Catalyst Preparing to Launch Phase 3 Trial of MarzAA in Hemophilia
After receiving guidance from both the U.S. Food and Drug Administration and the European Medicines Agency, Catalyst Biosciences is preparing to launch a pivotal Phase 3 clinical trial assessing marzeptacog alfa activated (MarzAA) for the treatment of bleeding episodes in people hemophilia A or B with inhibitors.
The Crimson-1 study is anticipated to start enrolling participants this year, but the exact timing depends upon the resolution of the COVID-19 pandemic and on preparations by trial sites.
“Now that we have received regulatory feedback, we have initiated preparations for a Phase 3 trial of MarzAA in individuals with hemophilia A or B with inhibitors,” Nassim Usman, PhD, president and CEO of Catalyst, said in a press release.
The upcoming Phase 3 trial is aiming to recruit 75 patients worldwide to study the safety and efficacy of subcutaneous (under-the-skin) injections of MarzAA as an on-demand treatment in about 230 acute bleeds. Patients may receive up to three injections for each bleeding episode.
Crimson-1’s main goal is to assess how efficiently MarzAA controls bleeds compared with prior standard therapies in a similar number of bleeding episodes. A standard four-point assessment scale will be used for this purpose.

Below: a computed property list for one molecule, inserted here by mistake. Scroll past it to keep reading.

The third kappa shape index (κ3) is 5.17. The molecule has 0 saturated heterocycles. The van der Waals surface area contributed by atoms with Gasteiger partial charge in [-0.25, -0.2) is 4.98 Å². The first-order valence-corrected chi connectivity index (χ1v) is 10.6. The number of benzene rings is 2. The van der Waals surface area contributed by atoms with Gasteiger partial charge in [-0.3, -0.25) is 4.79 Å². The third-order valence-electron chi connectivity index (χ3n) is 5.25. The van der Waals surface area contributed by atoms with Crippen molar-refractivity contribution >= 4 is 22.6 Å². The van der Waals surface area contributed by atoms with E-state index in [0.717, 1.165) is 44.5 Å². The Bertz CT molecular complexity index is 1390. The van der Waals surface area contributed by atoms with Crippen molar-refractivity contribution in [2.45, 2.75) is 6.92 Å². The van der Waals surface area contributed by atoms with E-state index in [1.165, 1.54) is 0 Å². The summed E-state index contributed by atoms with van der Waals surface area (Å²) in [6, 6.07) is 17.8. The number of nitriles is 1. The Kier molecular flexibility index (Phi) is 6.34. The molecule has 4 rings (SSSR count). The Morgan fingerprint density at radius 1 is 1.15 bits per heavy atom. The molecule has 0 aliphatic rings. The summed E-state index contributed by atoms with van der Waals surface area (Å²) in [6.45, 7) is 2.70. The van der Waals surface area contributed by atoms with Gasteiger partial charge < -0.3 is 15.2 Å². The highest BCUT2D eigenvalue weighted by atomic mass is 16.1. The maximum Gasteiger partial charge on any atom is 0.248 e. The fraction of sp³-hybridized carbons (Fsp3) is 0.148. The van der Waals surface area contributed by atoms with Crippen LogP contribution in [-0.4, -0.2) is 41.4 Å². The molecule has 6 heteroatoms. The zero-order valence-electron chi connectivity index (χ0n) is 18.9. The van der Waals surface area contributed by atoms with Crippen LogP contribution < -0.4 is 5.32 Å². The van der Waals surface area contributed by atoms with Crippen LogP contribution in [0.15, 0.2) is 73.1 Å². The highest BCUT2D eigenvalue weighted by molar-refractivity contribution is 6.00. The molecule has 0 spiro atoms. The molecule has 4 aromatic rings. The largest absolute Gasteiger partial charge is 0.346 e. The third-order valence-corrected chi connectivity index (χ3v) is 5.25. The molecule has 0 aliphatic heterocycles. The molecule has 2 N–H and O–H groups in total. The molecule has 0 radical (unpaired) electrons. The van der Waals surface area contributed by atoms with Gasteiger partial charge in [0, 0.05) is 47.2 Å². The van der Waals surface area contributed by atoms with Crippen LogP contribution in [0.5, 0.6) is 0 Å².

“We plan to enroll the first patient before year end, however that date is dependent on the readiness of our trial sites and improvements in the current effects of COVID-19 on clinical trial execution,” Usman said. “At present, manufacturing and drug supply are unaffected for our clinical trials.”
MarzAA is a man-made version of the clotting factor VIIa (FVIIa), designed to prevent acute bleeds in people with hemophilia with inhibitors. These patients produce antibodies that wrongly target their treatments, making it more difficult to stop bleeding episodes.
The trial included 12 patients who received daily MarzAA via subcutaneous injections for 50 days. Before entering the trial, patients were experiencing about 20 bleeding episodes per year, and about 12% of their days were troubled by bleeding events.
But during the treatment period, yearly bleeds dropped to 1.6, and the proportion of days with bleeding was only 0.8%.
The treatment was safe and well tolerated, with only two patients experiencing reactions at the injection site — corresponding to six of a total of 517 injections. One patient died due to untreated high blood pressure, but this was deemed unrelated to MarzAA. Notably, no inhibitors were detected.
Recent studies have suggested that MarzAA can not only prevent bleeds in hemophilia patients, but also treat acute bleeding episodes when they happen.
In mouse models of hemophilia A, subcutaneous injections of MarzAA significantly reduced traumatic bleeds with a comparable efficacy of NovoSeven (recombinant FVIIa, by Novo Nordisk), another engineered form of FVIIa approved for treatment and short-term prevention of bleedings.
An additional study also suggested that MarzAA may safely be used to treat breakthrough bleeds in people on preventive treatment with Genentech‘s Hemlibra (emicizumab). It also provides a more convenient method for treating bleeds, since current treatments used in combination with Hemlibra require intravenous (into-the-vein) injections.